After going years with a great sponsor in Shell and a great date the week before the Masters which equaled lots of marquee names playing in this event, they have no real sponsor, one of the worst fields of the year and buried in October when football is king in Texas.  It’s a big fall from the top, but thanks to some help from ownership of the Houston Astros, the tournament is still alive and has a future.  This will be its last year at Golf Club of Houston and will move next year to Memorial Park, the reverend public course which held the Houston Open several years in the 50s and 60s.  The hope is to bring back this event for future years but for this year it won’t be that big of a deal as more attention will go to the Italian Open which has a much better field.

A fantasy golf item

The PGA Tour changed there rule this year on the cut line.  It use to be the top-70 and ties if the field had too many people they made a 54 hole cut, but those players were counted as making the cut and earning a check.  The change they made was to bring the cut down from 70 to 65 and now will eliminate the 54 hole cut.

This is going to make it even harder for those picking fantasy players.  As we know the importance for your player to play 72 holes and accumulate points for all 72 points, instead of just collecting points for just 36 or 54 holes is important.  So look for it to be harder for you to pick all six players for 72 holes, but if you do the odds are good that you will make a check.  So whenever you’re making those choices, this about making cuts as important in making verge picks.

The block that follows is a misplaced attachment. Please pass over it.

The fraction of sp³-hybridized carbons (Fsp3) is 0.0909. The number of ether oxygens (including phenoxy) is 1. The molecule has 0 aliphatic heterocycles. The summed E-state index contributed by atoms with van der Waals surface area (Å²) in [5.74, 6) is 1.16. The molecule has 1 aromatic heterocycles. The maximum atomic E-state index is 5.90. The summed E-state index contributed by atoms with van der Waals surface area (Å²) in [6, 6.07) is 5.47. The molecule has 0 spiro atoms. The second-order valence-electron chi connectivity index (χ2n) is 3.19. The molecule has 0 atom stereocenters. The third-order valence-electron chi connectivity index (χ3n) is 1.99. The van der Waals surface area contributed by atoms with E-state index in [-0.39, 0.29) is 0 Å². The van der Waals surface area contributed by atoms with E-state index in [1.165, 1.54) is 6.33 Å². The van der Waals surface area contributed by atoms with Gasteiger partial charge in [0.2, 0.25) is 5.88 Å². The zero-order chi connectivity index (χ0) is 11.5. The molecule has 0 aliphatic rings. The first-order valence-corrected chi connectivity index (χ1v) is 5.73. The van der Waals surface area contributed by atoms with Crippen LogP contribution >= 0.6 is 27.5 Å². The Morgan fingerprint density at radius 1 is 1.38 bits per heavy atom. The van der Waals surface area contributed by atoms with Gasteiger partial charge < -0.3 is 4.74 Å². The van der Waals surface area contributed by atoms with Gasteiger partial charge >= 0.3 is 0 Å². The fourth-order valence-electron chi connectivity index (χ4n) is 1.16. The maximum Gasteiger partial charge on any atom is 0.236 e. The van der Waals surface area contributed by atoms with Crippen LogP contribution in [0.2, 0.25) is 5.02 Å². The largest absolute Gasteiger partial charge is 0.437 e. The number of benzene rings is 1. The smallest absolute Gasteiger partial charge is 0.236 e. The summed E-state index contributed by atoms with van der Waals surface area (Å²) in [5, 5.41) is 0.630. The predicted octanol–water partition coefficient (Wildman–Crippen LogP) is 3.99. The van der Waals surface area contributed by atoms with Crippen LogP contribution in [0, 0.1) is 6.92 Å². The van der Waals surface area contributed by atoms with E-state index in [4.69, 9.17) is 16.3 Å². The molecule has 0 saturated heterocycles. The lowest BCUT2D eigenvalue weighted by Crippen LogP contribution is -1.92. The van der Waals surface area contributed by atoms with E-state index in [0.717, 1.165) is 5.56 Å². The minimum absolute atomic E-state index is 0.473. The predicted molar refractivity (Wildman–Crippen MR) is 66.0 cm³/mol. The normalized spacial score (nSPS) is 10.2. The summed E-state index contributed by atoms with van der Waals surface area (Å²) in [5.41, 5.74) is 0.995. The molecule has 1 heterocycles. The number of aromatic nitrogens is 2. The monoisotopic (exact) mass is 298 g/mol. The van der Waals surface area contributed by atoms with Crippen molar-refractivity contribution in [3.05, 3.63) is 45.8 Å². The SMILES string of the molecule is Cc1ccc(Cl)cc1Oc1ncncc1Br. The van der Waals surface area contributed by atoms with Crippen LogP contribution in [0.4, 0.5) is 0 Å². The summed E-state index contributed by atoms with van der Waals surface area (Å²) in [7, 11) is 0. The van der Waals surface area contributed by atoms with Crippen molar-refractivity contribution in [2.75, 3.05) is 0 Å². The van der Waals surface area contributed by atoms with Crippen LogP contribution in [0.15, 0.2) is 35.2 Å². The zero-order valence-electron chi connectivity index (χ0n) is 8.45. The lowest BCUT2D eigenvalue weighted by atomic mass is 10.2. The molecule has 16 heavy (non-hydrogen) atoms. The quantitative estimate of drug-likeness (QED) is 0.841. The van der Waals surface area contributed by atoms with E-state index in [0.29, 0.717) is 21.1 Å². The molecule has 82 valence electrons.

Things you need to know about the  Houston Open

This will be the 72nd edition of the Houston Open.  This is its 14th and last year at the Golf Club of Houston which use to be called Tournament Course at Redstone.  Started next year the event moves to Memorial Park, a public course near downtown Houston.  Golf Club of Houston was created mainly with the Houston Open in mind. In prior years the tournament was held across the street at the Members Course at Redstone between 2003 and 2005.  Before that, the TPC at the Woodlands had been the site between 1985 and 2002.  Courses used before 1985 include the West course at the Woodlands, River Oaks C.C., Memorial Park G.C., Pine Forest C.C., Brae Burn C.C., Sharpstown C.C., Champions G.C., Westwood G.C., and Quail Valley G.C.  The first Houston Open was played in 1946 and was called the Tournament of Champions. Byron Nelson beat Ben Hogan that year by two strokes at River Oaks.

Course information:
  • Golf Club of Houston
  • Humble, Tx.
  • 7,441 yards     Par 36-36–72
  • The tournament course at Redstone features a course rating of 76.0 and a slope rating from the back tees of 144. The tees, fairway, and rough are TifSport bermudaGrass as the greens are Miniverde bermudagrass. The course is a semi-private course and played by the public.
  • The average green size at Redstone is 6,500 square feet, which is a little larger than average on the PGA Tour. The course has 50 bunkers and water comes into play on 10 holes.
  • In 2018 Golf Club of Houston was the 42nd hardest course on the PGA Tour playing to an average of 70.60 which is a shot and a half under par.
  • In 2017 Golf Club of Houston was the 24th hardest course on the PGA Tour playing to an average of 71.98 which is just about par.
  • In 2016 Golf Club of Houston was the 22nd hardest course on the PGA Tour playing to an average of 71.89 which is just about par.
  • In 2015 Golf Club of Houston was the 41st hardest course on the PGA Tour playing to a 70.86 average, playing 1.14 strokes over par.